Cooling Caps: Chill for a Good Night's Sleep?
I’ve heard that keeping your head cool at night can help you sleep. This sounds pretty far-fetched to me. Do you know if it’s true?
Andrew Weil, M.D. | August 30, 2011
Some research suggests that wearing a “cooling cap” to bed at night can help overcome insomnia. A small study (only 12 insomniacs and 12 normal sleepers participated) at the University of Pittsburgh School of Medicine found that cooling down the scalp helps insomniacs sleep almost as well as individuals who don’t have any problem sleeping.
Here’s the story: the researchers found that one key physiologic element to falling asleep and staying asleep is a reduction in metabolism in the brain’s frontal cortex. However, they reported that with insomnia, metabolism in this brain area is increased and that this abnormal metabolic activity can be slowed if the brain is cooled (“cerebral hypothermia”) by lowering the temperature on the front part of the skull.
When they tried this with study subjects who suffered from insomnia, they found that the “brain cooling” helped the participants fall asleep in 13 minutes (compared to 16 minutes in healthy controls) and to stay asleep for 89 percent of their time in bed, about the same percentage seen in the controls.
The “cooling cap” used in the study was made of soft plastic and contained tubes filled with circulating water. The researchers said that the results of their study could be a breakthrough in the treatment of insomnia because it is simple, natural, and doesn’t involve taking sleeping pills, which don’t always work and can have unpleasant side effects, including dependence.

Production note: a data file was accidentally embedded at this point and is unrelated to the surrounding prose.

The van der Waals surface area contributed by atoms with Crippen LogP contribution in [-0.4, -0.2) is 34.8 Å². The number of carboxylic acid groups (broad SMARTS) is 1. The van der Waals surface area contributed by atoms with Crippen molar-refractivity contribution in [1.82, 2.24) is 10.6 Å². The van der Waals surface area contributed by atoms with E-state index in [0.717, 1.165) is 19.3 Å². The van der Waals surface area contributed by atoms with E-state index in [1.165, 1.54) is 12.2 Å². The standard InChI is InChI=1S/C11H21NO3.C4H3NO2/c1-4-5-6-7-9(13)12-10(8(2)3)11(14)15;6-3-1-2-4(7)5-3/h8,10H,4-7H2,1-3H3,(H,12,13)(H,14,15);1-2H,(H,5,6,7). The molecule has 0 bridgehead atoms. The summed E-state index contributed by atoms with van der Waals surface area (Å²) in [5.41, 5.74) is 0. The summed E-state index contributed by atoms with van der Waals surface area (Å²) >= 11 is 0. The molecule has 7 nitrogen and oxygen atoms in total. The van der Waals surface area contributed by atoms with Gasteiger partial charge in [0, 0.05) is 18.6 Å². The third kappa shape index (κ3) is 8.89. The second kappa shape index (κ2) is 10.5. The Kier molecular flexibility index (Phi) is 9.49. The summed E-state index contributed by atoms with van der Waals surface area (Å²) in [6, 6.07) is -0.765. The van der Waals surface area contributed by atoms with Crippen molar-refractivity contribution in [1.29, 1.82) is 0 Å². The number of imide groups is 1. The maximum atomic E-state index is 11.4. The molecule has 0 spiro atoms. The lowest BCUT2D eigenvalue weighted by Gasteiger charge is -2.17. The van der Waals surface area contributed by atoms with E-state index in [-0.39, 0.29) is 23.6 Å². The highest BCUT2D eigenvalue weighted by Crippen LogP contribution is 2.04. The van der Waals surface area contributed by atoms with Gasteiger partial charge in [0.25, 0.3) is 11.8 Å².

The cooling cap was tested on patients described as having “primary” insomnia, meaning trouble falling asleep and staying asleep in the absence of an underlying condition (such as an illness, sleep disorder or mental problem) and unrelated to use of medication or other substances. According to the American Academy of Sleep Medicine, chronic insomnia affects about 10 percent of adults in the U.S. but most of it is associated with another disorder.
If further studies confirm that this novel treatment works as well as it did in Pittsburgh, cooling caps may prove to be a worthwhile solution for individuals with primary insomnia. Meanwhile, try these approaches to getting a good night’s sleep:
- Eliminate caffeine from your diet, especially in the form of soft drinks and coffee, as well as over-the-counter drugs (check the labels).
- Make breathing exercises part of your daily routine, and practice the relaxing breath when falling asleep.
- Take a warm bath before bedtime.
- Get at least 45 minutes of aerobic activity every day.
Andrew Weil, M.D.